It turns out there weren’t six bidders competing for the latest Joint Light Tactical Vehicle (JLTV) developmental contract — there were seven.
Hardwire LLC, maker of the Structural Blast Chimney technology that funnels the energy created by an underbelly explosion up through the vehicle, had submitted an unpublicized bid to the JLTV program office, but was not awarded one of the engineering, manufacturing and development (EMD) contracts given to Lockheed Martin, Oshkosh and AM General on Aug. 22.
In the first public confirmation of its bid, Hardwire said in a statement on Sept. 4 that “Hardwire LLC, with a strong team, was the seventh prime that submitted a JLTV proposal. The vehicle had a hybrid electric drive train. At this time, we have no further comment.”
Multiple requests for comment sent to the Army/Marine Corps JLTV program office went unreturned, so it is unclear why Hardwire’s submission was shrouded in such secrecy.
Navistar protested on Aug. 31 the Army’s decision to award EMD contracts to three of its rivals (only to pull back the protest on Sept. 4), and a BAE Systems spokeswoman said that “while we are disappointed that the U.S. Army has bypassed our JLTV offering for the EMD phase, we respect their decision and will not contest it.”
Navistar has hinted that it may resubmit its bid when the competition is reopened after the EMD phase is completed in 27 months, but BAE said that it had not made a decision about its next step.
Hardwire’s chimney technology was unveiled at the Association of the United States Army annual convention in Washington in October 2010, where it was displayed on an AM General-produced Humvee. (Hardwire and AM General had teamed up on the demonstration.)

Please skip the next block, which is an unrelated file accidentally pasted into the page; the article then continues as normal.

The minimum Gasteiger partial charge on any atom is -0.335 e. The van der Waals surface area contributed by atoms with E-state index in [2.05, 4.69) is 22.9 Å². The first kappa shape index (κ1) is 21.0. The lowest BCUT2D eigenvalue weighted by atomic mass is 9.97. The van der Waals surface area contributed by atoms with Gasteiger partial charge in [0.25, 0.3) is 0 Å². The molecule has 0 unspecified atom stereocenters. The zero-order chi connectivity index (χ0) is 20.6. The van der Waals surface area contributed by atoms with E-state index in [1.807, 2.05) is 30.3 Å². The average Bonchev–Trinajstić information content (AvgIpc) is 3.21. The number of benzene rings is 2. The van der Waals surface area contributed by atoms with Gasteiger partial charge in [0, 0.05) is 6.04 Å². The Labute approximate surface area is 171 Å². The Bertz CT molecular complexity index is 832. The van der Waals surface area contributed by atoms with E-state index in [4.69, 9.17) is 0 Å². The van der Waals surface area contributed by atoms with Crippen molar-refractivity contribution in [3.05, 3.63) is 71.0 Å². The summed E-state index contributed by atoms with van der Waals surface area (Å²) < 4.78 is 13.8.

The chimney had been developed though a collaboration between Hardwire and the Defense Advanced Research Projects Agency in 2009, company officials said at the time.
At the show, AM General and Hardwire displayed a 7-ton Humvee in an art gallery close to the convention center in downtown Washington, and only allowed military officials and select VIP’s in for a look.
George Tunis, Hardwire’s chairman and CEO, told Defense News after the show that the system had been tested multiple times at the Aberdeen Proving Grounds in Maryland. While the chimney would not replace the need for a blast-deflecting V-hull on combat vehicles, he said, it would instead direct the energy toward the center of the vehicle, where it would then be pushed up through the chimney. The thrust of the blast traveling upward would also drive the vehicle back onto to the ground.
When a blast struck the underbelly of a vehicle, the chimney technology would mean that a 15,000-pound vehicle would weigh closer 60,000 pounds, because the force of the blast traveling through the center of the vehicle would push the vehicle back down.